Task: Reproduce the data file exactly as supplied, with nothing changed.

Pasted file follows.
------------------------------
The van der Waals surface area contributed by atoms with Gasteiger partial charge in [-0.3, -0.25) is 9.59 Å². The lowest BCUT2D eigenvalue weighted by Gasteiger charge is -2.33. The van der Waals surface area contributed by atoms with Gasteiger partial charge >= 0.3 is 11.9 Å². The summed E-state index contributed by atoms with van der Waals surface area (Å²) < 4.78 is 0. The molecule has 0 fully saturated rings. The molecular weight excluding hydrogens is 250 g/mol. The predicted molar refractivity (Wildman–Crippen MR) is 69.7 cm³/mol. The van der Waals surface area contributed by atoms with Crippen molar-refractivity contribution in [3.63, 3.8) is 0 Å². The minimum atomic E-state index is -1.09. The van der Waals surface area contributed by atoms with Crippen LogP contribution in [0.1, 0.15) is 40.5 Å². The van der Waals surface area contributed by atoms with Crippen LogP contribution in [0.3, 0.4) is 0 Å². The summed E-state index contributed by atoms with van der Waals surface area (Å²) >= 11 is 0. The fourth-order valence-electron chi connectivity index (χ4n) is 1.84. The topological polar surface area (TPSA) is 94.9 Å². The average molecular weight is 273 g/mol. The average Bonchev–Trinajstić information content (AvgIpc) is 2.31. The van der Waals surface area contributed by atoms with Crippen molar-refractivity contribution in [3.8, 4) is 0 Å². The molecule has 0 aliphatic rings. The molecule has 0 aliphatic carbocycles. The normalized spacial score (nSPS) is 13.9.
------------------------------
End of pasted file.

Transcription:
The van der Waals surface area contributed by atoms with Gasteiger partial charge in [-0.3, -0.25) is 9.59 Å². The lowest BCUT2D eigenvalue weighted by Gasteiger charge is -2.33. The van der Waals surface area contributed by atoms with Gasteiger partial charge >= 0.3 is 11.9 Å². The summed E-state index contributed by atoms with van der Waals surface area (Å²) < 4.78 is 0. The molecule has 0 fully saturated rings. The molecular weight excluding hydrogens is 250 g/mol. The predicted molar refractivity (Wildman–Crippen MR) is 69.7 cm³/mol. The van der Waals surface area contributed by atoms with Crippen molar-refractivity contribution in [3.63, 3.8) is 0 Å². The minimum atomic E-state index is -1.09. The van der Waals surface area contributed by atoms with Crippen LogP contribution in [0.1, 0.15) is 40.5 Å². The van der Waals surface area contributed by atoms with Crippen LogP contribution in [0.3, 0.4) is 0 Å². The summed E-state index contributed by atoms with van der Waals surface area (Å²) >= 11 is 0. The fourth-order valence-electron chi connectivity index (χ4n) is 1.84. The topological polar surface area (TPSA) is 94.9 Å². The average molecular weight is 273 g/mol. The average Bonchev–Trinajstić information content (AvgIpc) is 2.31. The van der Waals surface area contributed by atoms with Crippen molar-refractivity contribution in [3.8, 4) is 0 Å². The molecule has 0 aliphatic rings. The molecule has 0 aliphatic carbocycles. The normalized spacial score (nSPS) is 13.9.